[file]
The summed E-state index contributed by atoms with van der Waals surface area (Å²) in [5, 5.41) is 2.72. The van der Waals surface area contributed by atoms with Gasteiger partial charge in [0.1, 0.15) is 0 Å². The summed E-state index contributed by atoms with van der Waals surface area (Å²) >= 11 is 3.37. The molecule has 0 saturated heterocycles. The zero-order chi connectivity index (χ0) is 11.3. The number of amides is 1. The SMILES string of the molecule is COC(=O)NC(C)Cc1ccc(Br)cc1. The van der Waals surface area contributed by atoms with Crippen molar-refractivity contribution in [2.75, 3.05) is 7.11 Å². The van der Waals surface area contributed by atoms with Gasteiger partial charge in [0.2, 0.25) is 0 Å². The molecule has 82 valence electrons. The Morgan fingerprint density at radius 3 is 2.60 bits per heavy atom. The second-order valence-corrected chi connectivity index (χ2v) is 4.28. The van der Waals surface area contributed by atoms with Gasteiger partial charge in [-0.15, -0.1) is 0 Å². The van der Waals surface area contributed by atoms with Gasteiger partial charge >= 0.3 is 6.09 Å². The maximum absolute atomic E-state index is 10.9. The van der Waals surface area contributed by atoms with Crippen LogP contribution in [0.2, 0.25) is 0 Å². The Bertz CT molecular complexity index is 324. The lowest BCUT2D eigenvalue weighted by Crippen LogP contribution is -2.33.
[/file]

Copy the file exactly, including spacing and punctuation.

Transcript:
The summed E-state index contributed by atoms with van der Waals surface area (Å²) in [5, 5.41) is 2.72. The van der Waals surface area contributed by atoms with Gasteiger partial charge in [0.1, 0.15) is 0 Å². The summed E-state index contributed by atoms with van der Waals surface area (Å²) >= 11 is 3.37. The molecule has 0 saturated heterocycles. The zero-order chi connectivity index (χ0) is 11.3. The number of amides is 1. The SMILES string of the molecule is COC(=O)NC(C)Cc1ccc(Br)cc1. The van der Waals surface area contributed by atoms with Crippen molar-refractivity contribution in [2.75, 3.05) is 7.11 Å². The van der Waals surface area contributed by atoms with Gasteiger partial charge in [0.2, 0.25) is 0 Å². The molecule has 82 valence electrons. The Morgan fingerprint density at radius 3 is 2.60 bits per heavy atom. The second-order valence-corrected chi connectivity index (χ2v) is 4.28. The van der Waals surface area contributed by atoms with Gasteiger partial charge in [-0.15, -0.1) is 0 Å². The van der Waals surface area contributed by atoms with Gasteiger partial charge >= 0.3 is 6.09 Å². The maximum absolute atomic E-state index is 10.9. The van der Waals surface area contributed by atoms with Crippen LogP contribution in [0.2, 0.25) is 0 Å². The Bertz CT molecular complexity index is 324. The lowest BCUT2D eigenvalue weighted by Crippen LogP contribution is -2.33.